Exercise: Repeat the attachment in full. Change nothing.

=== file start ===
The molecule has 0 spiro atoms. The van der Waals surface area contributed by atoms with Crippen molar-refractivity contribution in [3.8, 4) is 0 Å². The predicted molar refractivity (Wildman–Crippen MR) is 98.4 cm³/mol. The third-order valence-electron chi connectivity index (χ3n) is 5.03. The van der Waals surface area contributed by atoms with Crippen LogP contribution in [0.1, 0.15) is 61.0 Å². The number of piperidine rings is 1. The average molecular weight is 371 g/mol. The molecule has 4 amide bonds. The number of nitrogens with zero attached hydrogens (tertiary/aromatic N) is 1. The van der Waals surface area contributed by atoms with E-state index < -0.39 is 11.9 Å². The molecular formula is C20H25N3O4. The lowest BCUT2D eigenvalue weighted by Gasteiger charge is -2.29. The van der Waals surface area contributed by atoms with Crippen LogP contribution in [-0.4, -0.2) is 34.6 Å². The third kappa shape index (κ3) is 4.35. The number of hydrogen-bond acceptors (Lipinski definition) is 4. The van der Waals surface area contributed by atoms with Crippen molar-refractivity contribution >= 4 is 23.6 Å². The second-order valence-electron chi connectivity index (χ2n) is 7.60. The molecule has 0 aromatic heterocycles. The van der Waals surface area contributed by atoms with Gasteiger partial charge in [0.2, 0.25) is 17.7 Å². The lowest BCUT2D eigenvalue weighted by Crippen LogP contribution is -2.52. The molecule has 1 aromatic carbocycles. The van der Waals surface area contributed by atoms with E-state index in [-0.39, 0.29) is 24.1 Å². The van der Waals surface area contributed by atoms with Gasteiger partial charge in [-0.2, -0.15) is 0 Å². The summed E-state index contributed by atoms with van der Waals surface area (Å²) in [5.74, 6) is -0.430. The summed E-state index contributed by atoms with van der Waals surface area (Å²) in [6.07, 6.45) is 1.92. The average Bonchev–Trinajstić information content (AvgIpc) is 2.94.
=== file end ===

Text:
The molecule has 0 spiro atoms. The van der Waals surface area contributed by atoms with Crippen molar-refractivity contribution in [3.8, 4) is 0 Å². The predicted molar refractivity (Wildman–Crippen MR) is 98.4 cm³/mol. The third-order valence-electron chi connectivity index (χ3n) is 5.03. The van der Waals surface area contributed by atoms with Crippen LogP contribution in [0.1, 0.15) is 61.0 Å². The number of piperidine rings is 1. The average molecular weight is 371 g/mol. The molecule has 4 amide bonds. The number of nitrogens with zero attached hydrogens (tertiary/aromatic N) is 1. The van der Waals surface area contributed by atoms with E-state index < -0.39 is 11.9 Å². The molecular formula is C20H25N3O4. The lowest BCUT2D eigenvalue weighted by Gasteiger charge is -2.29. The van der Waals surface area contributed by atoms with Crippen LogP contribution in [-0.4, -0.2) is 34.6 Å². The third kappa shape index (κ3) is 4.35. The number of hydrogen-bond acceptors (Lipinski definition) is 4. The van der Waals surface area contributed by atoms with Crippen molar-refractivity contribution >= 4 is 23.6 Å². The second-order valence-electron chi connectivity index (χ2n) is 7.60. The molecule has 0 aromatic heterocycles. The van der Waals surface area contributed by atoms with Gasteiger partial charge in [0.2, 0.25) is 17.7 Å². The lowest BCUT2D eigenvalue weighted by Crippen LogP contribution is -2.52. The molecule has 1 aromatic carbocycles. The van der Waals surface area contributed by atoms with E-state index in [-0.39, 0.29) is 24.1 Å². The van der Waals surface area contributed by atoms with Gasteiger partial charge in [-0.2, -0.15) is 0 Å². The summed E-state index contributed by atoms with van der Waals surface area (Å²) in [5.74, 6) is -0.430. The summed E-state index contributed by atoms with van der Waals surface area (Å²) in [6.07, 6.45) is 1.92. The average Bonchev–Trinajstić information content (AvgIpc) is 2.94.